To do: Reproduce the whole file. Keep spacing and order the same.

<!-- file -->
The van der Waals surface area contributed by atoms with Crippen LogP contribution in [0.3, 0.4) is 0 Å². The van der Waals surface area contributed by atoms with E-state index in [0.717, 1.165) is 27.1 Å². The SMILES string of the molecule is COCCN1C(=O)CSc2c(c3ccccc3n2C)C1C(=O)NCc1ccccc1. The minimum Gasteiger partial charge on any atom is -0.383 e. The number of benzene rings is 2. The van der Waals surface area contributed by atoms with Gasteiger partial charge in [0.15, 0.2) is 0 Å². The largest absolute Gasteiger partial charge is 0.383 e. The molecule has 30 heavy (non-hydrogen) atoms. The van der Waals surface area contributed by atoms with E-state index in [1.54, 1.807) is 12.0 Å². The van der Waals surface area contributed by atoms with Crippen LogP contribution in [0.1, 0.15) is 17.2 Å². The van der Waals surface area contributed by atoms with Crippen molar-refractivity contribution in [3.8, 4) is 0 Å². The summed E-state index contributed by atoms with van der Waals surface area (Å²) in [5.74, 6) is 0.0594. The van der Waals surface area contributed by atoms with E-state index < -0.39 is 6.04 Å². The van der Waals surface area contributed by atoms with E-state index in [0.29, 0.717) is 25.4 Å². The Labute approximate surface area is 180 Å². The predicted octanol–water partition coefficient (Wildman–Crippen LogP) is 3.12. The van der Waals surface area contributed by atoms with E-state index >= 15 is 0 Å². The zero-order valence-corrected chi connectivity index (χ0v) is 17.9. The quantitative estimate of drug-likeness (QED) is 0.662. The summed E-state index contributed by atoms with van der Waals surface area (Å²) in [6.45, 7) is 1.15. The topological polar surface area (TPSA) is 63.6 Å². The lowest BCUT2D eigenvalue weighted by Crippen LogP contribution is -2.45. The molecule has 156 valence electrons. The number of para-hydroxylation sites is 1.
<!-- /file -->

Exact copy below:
The van der Waals surface area contributed by atoms with Crippen LogP contribution in [0.3, 0.4) is 0 Å². The van der Waals surface area contributed by atoms with E-state index in [0.717, 1.165) is 27.1 Å². The SMILES string of the molecule is COCCN1C(=O)CSc2c(c3ccccc3n2C)C1C(=O)NCc1ccccc1. The minimum Gasteiger partial charge on any atom is -0.383 e. The number of benzene rings is 2. The van der Waals surface area contributed by atoms with Gasteiger partial charge in [0.15, 0.2) is 0 Å². The largest absolute Gasteiger partial charge is 0.383 e. The molecule has 30 heavy (non-hydrogen) atoms. The van der Waals surface area contributed by atoms with E-state index in [1.54, 1.807) is 12.0 Å². The van der Waals surface area contributed by atoms with Crippen LogP contribution in [0.1, 0.15) is 17.2 Å². The van der Waals surface area contributed by atoms with Crippen molar-refractivity contribution in [3.8, 4) is 0 Å². The summed E-state index contributed by atoms with van der Waals surface area (Å²) in [5.74, 6) is 0.0594. The van der Waals surface area contributed by atoms with E-state index < -0.39 is 6.04 Å². The van der Waals surface area contributed by atoms with E-state index in [0.29, 0.717) is 25.4 Å². The Labute approximate surface area is 180 Å². The predicted octanol–water partition coefficient (Wildman–Crippen LogP) is 3.12. The van der Waals surface area contributed by atoms with E-state index >= 15 is 0 Å². The zero-order valence-corrected chi connectivity index (χ0v) is 17.9. The quantitative estimate of drug-likeness (QED) is 0.662. The summed E-state index contributed by atoms with van der Waals surface area (Å²) in [6.45, 7) is 1.15. The topological polar surface area (TPSA) is 63.6 Å². The lowest BCUT2D eigenvalue weighted by Crippen LogP contribution is -2.45. The molecule has 156 valence electrons. The number of para-hydroxylation sites is 1.